Los Angeles (CNN) -- Lawyers defending Michael Jackson's last doctor in his involuntary manslaughter case face a Tuesday deadline to satisfy a judge's order ahead of the trial's start.
The lawyers for Dr. Conrad Murray have been ordered to hand over to prosecutors all of the statements and reports gathered from potential defense witnesses.
California court rules require both sides to meet certain discovery requirements 30 days before a trial starts, which is Tuesday in the case of Murray, who is charged in Jackson's 2009 death.
"We've been down this road before, and I hope we don't have to go down it again," Los Angeles County Superior Court Judge Michael Pastor said during a hearing Monday after prosecutors complained that the defense was holding back.
Prosecutors have not seen statements from 76 of the 103 people on the defense witness list, documents which would let them know what they might testify about, Deputy District Attorney David Walgren said.
"We can resolve this," lead defense lawyer Ed Chernoff told the judge. The defense has insisted it has handed over everything it has collected, but that many of the potential witnesses have not cooperated.
Pastor ordered lawyers back to court Wednesday morning, 29 days before jury selection is set to begin, so he can "get a handle" on the discovery issues.
The judge moved talks about jury selection from open court into his chambers Monday morning. The lawyers are drafting the questions they'll ask potential jurors next month.
"It never stops," Pastor said, referring to his concern that parts of the jury questionnaire might be leaked to the media.
The 129 questions posed to nearly 500 potential jurors in March and April were made public after the jury pool was whittled down to 171 people. But the process has to be repeated since the trial was postponed for several months to allow lawyers more time to prepare.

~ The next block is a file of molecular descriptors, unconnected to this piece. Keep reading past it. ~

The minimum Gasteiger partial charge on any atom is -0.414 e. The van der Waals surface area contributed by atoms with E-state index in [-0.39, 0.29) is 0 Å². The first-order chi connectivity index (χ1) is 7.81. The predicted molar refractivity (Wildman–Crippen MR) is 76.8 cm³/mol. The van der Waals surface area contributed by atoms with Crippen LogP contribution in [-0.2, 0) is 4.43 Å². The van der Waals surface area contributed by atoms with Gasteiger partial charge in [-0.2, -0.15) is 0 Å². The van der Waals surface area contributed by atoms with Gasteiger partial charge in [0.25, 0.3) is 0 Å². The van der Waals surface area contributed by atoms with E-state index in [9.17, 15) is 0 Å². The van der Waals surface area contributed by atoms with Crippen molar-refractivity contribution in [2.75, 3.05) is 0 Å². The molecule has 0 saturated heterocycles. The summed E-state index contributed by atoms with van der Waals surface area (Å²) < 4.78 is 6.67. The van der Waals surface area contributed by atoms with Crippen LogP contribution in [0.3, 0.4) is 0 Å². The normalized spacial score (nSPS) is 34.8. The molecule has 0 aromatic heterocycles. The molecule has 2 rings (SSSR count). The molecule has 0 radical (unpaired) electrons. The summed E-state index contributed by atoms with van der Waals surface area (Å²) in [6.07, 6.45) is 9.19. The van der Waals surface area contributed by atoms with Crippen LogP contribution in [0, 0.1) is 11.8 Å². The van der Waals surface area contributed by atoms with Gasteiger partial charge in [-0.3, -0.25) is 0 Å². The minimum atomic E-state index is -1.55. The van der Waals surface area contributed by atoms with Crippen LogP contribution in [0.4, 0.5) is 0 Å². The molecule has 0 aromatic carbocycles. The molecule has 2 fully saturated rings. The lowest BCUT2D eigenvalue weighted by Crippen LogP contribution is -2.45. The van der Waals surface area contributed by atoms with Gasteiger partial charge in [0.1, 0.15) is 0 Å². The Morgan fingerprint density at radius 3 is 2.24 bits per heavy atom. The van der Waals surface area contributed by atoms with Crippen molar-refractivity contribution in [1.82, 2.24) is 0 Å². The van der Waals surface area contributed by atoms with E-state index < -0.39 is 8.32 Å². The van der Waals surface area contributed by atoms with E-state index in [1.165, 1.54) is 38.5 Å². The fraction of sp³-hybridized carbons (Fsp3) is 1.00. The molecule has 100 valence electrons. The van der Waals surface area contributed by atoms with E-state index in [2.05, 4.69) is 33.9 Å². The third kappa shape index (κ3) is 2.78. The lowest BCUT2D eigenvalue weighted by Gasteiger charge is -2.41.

Defense lawyers have said they are worried that jurors may be tainted by what they hear about the case on television, singling out HLN's Nancy Grace for delivering what they said amounted to nightly prosecution arguments during the Casey Anthony trial.
The prosecution told Pastor Monday that they want him to review medical records for Murray's patients to decide if they could use them in the trial to demonstrate the doctor's prescription practices. None of the patients are related to the Jackson case, Walgren said.
Pastor questioned the legality of prosecutors having private medical records protected by federal law without the patients' permission.
"I don't like going through people's personal medical records unless there's a specific reason," Pastor said.
Law enforcement collected boxes of records in raids on Murray medical offices in Houston, Texas, and Las Vegas, Nevada.
Jackson's death on June 25, 2009, was from an overdose of the surgical anesthetic propofol, combined with other drugs, the Los Angeles coroner ruled.
Murray, whom Jackson hired to care for him as he prepared for his comeback concerts in London, is accused of administering the fatal dose.